As has become tradition, each year FX president John Landgraf and his research team release a count of just how many scripted series TV has gifted us with over the past year. In 2017, the small screen set an all time record with 487 series. Naturally, 2018 bested that number with 495. If the pattern holds—which isn’t as much of a guarantee as you might think—2019 will boast more than 500 scripted series across broadcast, cable, streaming and online platforms. Excuse me as I go wash my eyes out with hydrochloric acid.
Unsurprisingly, the report found that broadcast’s output has remained mostly stable over the last few years, which makes sense given its rigid schedules. However, the Big Four Networks (cbs, NBC, ABC, FOX (FOXA)) would likely benefit from some innovation. Critically speaking, broadcast has quickly become a factory for sitcoms and not much else. Commercially, the TV industry recently suffered its worst subscriber loss in history as more than 1 million paying customers happily cut the cord. Ouch.
Believe it or not, but cable has actually pulled back on the reins from its feverish pace of a few years ago. Landgraf’s FX has always tried to bill itself as a curator of fine content with specialized focuses, keeping its roster tight. And though cable king HBO is preparing to do battle with Netflix, even WarnerMedia CEO John Stankey has acknowledged that the channel will never be in the same volume business as its greatest rival. Basic cable (FX, AMC, USA Network, etc.) oversaw 175 original scripted shows this year, while premium cable (HBO, Showtime, Starz, etc.) was responsible for 45 shows.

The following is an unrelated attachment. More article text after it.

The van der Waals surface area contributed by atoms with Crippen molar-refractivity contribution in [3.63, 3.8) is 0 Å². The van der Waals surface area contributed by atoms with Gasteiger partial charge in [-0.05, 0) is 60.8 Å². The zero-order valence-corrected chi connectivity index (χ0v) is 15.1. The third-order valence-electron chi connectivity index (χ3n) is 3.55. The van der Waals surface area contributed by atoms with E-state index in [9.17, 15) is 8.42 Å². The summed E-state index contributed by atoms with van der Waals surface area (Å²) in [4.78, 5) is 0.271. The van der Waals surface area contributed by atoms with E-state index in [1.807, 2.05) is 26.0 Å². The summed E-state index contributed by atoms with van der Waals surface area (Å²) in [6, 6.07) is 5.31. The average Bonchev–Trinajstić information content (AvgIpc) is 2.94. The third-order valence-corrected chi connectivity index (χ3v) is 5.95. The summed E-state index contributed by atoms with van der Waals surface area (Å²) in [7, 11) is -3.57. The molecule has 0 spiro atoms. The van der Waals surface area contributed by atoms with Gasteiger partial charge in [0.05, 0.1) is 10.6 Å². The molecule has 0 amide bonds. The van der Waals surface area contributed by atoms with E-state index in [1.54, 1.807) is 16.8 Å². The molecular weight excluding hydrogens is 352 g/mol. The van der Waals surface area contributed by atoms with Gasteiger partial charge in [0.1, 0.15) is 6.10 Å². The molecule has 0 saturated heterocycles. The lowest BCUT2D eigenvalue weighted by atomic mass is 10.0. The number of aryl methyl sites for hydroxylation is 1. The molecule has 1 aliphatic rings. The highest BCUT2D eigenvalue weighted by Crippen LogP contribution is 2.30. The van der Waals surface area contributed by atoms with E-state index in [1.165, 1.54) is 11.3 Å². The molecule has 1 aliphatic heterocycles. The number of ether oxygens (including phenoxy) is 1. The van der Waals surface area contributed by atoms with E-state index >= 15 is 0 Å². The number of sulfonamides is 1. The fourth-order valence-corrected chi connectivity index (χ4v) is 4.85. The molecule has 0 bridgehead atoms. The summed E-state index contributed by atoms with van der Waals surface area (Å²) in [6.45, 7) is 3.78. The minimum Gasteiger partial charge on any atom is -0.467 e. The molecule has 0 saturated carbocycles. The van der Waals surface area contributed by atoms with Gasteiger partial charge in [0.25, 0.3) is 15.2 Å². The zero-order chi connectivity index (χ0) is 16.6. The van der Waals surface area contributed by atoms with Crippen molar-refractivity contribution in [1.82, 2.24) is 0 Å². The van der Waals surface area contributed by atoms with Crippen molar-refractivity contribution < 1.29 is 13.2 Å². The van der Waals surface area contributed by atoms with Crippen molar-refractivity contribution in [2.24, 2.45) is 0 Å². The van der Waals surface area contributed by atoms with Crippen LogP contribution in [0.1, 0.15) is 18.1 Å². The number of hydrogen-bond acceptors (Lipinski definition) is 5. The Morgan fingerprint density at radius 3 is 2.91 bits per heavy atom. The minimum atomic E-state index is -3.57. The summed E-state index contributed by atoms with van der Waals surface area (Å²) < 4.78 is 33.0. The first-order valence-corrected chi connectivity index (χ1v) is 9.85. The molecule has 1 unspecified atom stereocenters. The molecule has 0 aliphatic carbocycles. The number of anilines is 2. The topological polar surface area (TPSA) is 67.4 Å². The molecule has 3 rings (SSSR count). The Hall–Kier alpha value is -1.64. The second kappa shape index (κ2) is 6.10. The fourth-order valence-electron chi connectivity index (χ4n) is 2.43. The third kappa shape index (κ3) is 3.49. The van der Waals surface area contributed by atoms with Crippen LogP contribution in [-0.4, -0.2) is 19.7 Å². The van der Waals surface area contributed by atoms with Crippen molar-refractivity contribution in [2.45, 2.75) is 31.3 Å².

Speaking of streaming, the number of online direct-to-consumer offerings has jumped yet again, from 117 last year to a record 160 scripted series in 2018 (there were just six streaming shows back in 2011). This year marks the first time in small screen history that more shows debuted online as opposed to broadcast (146). That spike becomes a bit less surprising when you remember the gaudy content budgets for major streamers such as Netflix (NFLX) ($12 billion), Amazon (AMZN) ($4.5 billion) and Hulu ($2.5 billion). All that money has to go somewhere, right?
Despite eye-popping numbers, there is reason to believe television growth might slow just a tad in the coming years, despite the looming streaming forays of Disney+, WarnerMedia and Apple. The number of originals rose just 1.6 percent compared with 2017 and the cost of production is skyrocketing to unbearable heights. The expansion rate to this point is simply unsustainable long-term.
“We are entering a period of slower growth,” Landgraf said. “It’s kind of a Darwinian market where only the strong will, and can, survive.”
Still, as entertainment reporters, we are faced with the very real possibility of being forced to keep track of 500-plus shows next year and we’re already exhausted.